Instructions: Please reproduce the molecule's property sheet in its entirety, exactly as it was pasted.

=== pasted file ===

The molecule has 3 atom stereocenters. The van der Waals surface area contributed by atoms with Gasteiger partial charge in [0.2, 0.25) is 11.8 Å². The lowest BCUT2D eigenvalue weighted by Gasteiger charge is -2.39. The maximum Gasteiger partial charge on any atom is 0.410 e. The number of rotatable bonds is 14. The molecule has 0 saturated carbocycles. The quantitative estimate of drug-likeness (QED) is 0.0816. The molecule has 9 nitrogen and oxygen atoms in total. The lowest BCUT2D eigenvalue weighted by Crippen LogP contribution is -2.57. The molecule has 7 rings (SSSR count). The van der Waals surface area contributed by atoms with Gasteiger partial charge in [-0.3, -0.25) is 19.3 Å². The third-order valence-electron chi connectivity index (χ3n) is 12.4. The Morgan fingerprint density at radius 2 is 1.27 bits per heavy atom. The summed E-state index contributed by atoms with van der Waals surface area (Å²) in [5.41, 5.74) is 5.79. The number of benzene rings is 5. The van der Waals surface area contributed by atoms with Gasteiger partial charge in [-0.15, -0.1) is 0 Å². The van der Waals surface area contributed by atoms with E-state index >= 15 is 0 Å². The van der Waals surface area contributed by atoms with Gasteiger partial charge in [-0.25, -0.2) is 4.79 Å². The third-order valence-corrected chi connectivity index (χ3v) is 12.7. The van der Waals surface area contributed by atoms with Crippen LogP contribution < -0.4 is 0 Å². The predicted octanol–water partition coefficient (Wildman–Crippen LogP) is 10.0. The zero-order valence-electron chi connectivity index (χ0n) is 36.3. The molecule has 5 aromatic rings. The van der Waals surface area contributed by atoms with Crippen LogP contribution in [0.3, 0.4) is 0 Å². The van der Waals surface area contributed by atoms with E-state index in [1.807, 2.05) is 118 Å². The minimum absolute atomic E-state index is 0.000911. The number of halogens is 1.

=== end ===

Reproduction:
The molecule has 3 atom stereocenters. The van der Waals surface area contributed by atoms with Gasteiger partial charge in [0.2, 0.25) is 11.8 Å². The lowest BCUT2D eigenvalue weighted by Gasteiger charge is -2.39. The maximum Gasteiger partial charge on any atom is 0.410 e. The number of rotatable bonds is 14. The molecule has 0 saturated carbocycles. The quantitative estimate of drug-likeness (QED) is 0.0816. The molecule has 9 nitrogen and oxygen atoms in total. The lowest BCUT2D eigenvalue weighted by Crippen LogP contribution is -2.57. The molecule has 7 rings (SSSR count). The van der Waals surface area contributed by atoms with Gasteiger partial charge in [-0.3, -0.25) is 19.3 Å². The third-order valence-electron chi connectivity index (χ3n) is 12.4. The Morgan fingerprint density at radius 2 is 1.27 bits per heavy atom. The summed E-state index contributed by atoms with van der Waals surface area (Å²) in [5.41, 5.74) is 5.79. The number of benzene rings is 5. The van der Waals surface area contributed by atoms with Gasteiger partial charge in [-0.15, -0.1) is 0 Å². The van der Waals surface area contributed by atoms with E-state index >= 15 is 0 Å². The van der Waals surface area contributed by atoms with Gasteiger partial charge in [-0.25, -0.2) is 4.79 Å². The third-order valence-corrected chi connectivity index (χ3v) is 12.7. The van der Waals surface area contributed by atoms with Crippen LogP contribution < -0.4 is 0 Å². The predicted octanol–water partition coefficient (Wildman–Crippen LogP) is 10.0. The zero-order valence-electron chi connectivity index (χ0n) is 36.3. The molecule has 5 aromatic rings. The van der Waals surface area contributed by atoms with Crippen LogP contribution in [0.3, 0.4) is 0 Å². The van der Waals surface area contributed by atoms with E-state index in [1.807, 2.05) is 118 Å². The minimum absolute atomic E-state index is 0.000911. The number of halogens is 1.